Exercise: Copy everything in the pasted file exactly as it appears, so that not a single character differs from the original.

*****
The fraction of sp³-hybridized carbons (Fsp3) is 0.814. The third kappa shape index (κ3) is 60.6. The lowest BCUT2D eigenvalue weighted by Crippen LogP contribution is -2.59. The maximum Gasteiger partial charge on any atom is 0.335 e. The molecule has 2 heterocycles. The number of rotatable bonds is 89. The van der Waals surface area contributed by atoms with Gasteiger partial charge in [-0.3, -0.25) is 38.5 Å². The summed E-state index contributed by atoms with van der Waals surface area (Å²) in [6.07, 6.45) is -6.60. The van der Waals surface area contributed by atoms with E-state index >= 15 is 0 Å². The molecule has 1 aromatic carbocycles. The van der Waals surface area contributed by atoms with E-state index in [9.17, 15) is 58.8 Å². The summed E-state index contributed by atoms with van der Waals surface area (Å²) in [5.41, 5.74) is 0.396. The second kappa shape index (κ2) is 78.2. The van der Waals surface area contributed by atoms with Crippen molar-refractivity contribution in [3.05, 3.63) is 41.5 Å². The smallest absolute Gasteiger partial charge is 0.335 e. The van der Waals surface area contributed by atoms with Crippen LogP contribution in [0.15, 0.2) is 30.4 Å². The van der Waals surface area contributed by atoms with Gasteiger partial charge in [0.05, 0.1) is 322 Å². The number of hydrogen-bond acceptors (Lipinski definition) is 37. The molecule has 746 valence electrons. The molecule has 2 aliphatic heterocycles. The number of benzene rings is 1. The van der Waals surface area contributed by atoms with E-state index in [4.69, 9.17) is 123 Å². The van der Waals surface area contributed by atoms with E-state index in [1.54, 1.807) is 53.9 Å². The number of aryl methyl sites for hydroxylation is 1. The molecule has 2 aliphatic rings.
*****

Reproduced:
The fraction of sp³-hybridized carbons (Fsp3) is 0.814. The third kappa shape index (κ3) is 60.6. The lowest BCUT2D eigenvalue weighted by Crippen LogP contribution is -2.59. The maximum Gasteiger partial charge on any atom is 0.335 e. The molecule has 2 heterocycles. The number of rotatable bonds is 89. The van der Waals surface area contributed by atoms with Gasteiger partial charge in [-0.3, -0.25) is 38.5 Å². The summed E-state index contributed by atoms with van der Waals surface area (Å²) in [6.07, 6.45) is -6.60. The van der Waals surface area contributed by atoms with E-state index >= 15 is 0 Å². The molecule has 1 aromatic carbocycles. The van der Waals surface area contributed by atoms with E-state index in [9.17, 15) is 58.8 Å². The summed E-state index contributed by atoms with van der Waals surface area (Å²) in [5.41, 5.74) is 0.396. The second kappa shape index (κ2) is 78.2. The van der Waals surface area contributed by atoms with Crippen molar-refractivity contribution in [3.05, 3.63) is 41.5 Å². The smallest absolute Gasteiger partial charge is 0.335 e. The van der Waals surface area contributed by atoms with Crippen LogP contribution in [0.15, 0.2) is 30.4 Å². The van der Waals surface area contributed by atoms with Gasteiger partial charge in [0.05, 0.1) is 322 Å². The number of hydrogen-bond acceptors (Lipinski definition) is 37. The molecule has 746 valence electrons. The molecule has 2 aliphatic heterocycles. The number of benzene rings is 1. The van der Waals surface area contributed by atoms with E-state index in [4.69, 9.17) is 123 Å². The van der Waals surface area contributed by atoms with E-state index in [1.54, 1.807) is 53.9 Å². The number of aryl methyl sites for hydroxylation is 1. The molecule has 2 aliphatic rings.